Internet off and on all weekend.
Chano busy at a birthday party in Manila on Sunday, and then helped to take down and bring the tradefair exhibit back home.
Joy and Ruby and I went to Luz for Sunday lunch to get out of the house.
I got my passport in the mail. Joy is going to Manila today to get the visa restamped in the new passport and check if the papers are finished for me to get the survivor part of Lolo's small veterans' pension. I don't get his Pennsylvania state pension since he wasn't married when he stopped that job so didn't have a wife clause in it, for me or for his first wife.
His first wife is ailing, and has to use CPAP for sleep apnea. So I guess she won't be moving in with her son here. Alas, she refuses to leave her house, where she is a hoarder with 30 years of junk. Her daughter and grandsons keep an eye on her, but they are 100 miles away so can't visit daily.
The newest kitten is trying to eat: If they live long enough to eat solid food, they usually live, until they get older and explore and get killed by the dogs.
Me? I am depressed as usual. No decent tv shows, so I listened to audiobooks on my tablet. Lots of them on Librivox, and a lot of newer ones probably illegally posted on youtube... they get removed quickly so you have to check frequently.
Someone downloaded the book about the Himalaya disaster on Youtube, but they seem to have the chapters mixed up.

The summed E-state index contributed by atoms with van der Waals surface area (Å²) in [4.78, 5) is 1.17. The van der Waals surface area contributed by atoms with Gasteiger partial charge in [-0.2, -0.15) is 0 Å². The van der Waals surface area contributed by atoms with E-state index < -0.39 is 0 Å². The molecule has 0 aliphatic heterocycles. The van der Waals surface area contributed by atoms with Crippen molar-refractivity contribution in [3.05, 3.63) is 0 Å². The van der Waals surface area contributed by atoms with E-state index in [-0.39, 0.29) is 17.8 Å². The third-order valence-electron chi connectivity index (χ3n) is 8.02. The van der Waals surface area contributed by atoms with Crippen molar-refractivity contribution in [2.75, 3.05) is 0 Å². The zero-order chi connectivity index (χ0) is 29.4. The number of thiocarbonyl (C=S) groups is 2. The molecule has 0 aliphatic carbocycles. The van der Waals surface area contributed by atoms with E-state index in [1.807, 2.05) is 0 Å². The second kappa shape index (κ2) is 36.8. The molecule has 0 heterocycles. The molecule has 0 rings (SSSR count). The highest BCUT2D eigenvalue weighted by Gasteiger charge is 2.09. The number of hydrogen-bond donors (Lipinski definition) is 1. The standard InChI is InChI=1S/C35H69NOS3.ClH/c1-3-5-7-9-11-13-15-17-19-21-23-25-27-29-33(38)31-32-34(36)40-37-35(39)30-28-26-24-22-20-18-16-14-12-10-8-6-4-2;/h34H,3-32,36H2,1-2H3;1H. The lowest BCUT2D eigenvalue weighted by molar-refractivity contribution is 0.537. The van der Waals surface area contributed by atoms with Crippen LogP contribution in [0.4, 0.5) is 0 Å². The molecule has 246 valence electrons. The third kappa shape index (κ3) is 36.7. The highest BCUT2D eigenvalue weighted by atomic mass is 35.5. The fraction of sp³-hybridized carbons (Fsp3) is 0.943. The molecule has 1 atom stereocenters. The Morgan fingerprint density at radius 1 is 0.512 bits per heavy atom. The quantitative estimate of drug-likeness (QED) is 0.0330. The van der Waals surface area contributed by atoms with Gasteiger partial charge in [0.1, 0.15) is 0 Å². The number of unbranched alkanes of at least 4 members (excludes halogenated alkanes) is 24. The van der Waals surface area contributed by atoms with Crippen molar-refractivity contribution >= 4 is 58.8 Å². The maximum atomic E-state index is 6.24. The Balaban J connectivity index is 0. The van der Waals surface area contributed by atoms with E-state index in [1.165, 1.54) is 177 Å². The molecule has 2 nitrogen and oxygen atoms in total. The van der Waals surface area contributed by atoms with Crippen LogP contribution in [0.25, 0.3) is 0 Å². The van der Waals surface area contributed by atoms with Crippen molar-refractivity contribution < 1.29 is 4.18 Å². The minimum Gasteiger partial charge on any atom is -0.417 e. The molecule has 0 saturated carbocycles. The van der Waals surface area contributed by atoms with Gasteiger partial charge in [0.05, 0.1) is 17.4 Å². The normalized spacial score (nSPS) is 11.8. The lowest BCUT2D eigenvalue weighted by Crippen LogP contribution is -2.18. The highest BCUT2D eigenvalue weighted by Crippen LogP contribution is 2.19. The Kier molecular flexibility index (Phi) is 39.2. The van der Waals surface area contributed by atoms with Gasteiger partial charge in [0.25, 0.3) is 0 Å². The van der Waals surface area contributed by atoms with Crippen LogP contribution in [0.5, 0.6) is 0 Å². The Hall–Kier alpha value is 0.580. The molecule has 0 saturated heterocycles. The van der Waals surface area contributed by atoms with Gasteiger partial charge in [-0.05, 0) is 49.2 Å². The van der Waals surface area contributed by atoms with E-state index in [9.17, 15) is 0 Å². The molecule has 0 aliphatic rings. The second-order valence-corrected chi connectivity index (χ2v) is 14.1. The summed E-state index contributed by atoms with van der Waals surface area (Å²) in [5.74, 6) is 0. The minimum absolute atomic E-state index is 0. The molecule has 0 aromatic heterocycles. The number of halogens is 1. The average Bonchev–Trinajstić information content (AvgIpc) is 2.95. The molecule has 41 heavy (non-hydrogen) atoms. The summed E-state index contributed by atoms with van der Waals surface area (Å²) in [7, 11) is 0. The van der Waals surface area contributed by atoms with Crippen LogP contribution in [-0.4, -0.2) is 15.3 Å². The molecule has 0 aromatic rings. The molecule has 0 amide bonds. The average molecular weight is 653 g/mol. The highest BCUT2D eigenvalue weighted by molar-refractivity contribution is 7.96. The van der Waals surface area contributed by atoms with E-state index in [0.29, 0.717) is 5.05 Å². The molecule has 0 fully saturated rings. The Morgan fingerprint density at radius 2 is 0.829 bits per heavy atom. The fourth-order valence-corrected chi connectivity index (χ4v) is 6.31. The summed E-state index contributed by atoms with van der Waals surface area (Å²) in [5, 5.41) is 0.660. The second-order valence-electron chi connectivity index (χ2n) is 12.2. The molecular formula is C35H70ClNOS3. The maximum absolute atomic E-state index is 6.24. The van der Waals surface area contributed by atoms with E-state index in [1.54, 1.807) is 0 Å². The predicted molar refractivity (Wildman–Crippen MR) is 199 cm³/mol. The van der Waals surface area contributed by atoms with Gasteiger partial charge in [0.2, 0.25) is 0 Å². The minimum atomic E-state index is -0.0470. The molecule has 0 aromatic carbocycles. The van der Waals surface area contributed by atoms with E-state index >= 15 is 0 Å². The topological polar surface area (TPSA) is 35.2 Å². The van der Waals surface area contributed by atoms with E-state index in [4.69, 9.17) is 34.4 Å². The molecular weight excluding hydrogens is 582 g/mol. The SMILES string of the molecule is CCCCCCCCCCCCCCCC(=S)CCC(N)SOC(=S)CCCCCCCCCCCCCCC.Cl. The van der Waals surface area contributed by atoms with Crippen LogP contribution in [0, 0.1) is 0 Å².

Anyway, it is a depressing book. The best survivor story? When they had to triage on who to move down to camp, two dying unconscious people were left behind because they just couldn't take everyone. Then one of them, a Texas doc, woke up and walked into camp. Guess they didn't know about Texans. Discussion on how and why from a medical standpoint here.
The most depressing part? No, not the misjudgements or that people just were to exhausted to help, but some Asians who saw the problem and instead of helping those injured and could have been saved just continued to climb to reach the peak. Their explanation? Well, we didn't know them.
that is one problem with Asia, and is implied in religions like Hinduism and Buddhism, even after those beliefs are watered down by modernism. The idea that one has a karma, and deserves what happens to you is one subtext of reincarnation that is rarely acknowledged by western religious dabblers...(and is alas a subtext of Oprah and other new agers who insist if you think right you can be healthy wealthy and wise...the implication that it is your own fault if you are sick or poor).
True, the saints of these religions do help, and good people are good people all over the world, but Buddha, seeing a poor man die, went up the mountain to find enlightenment: he didn't start a hospital.
Christianity, however, and it's sister religions Judaism and Islam, have the idea to help your neighbor as part of it's essence of serving the deity, so even post-Christians in the west insist on being nice and helping strangers as the essence of ethics.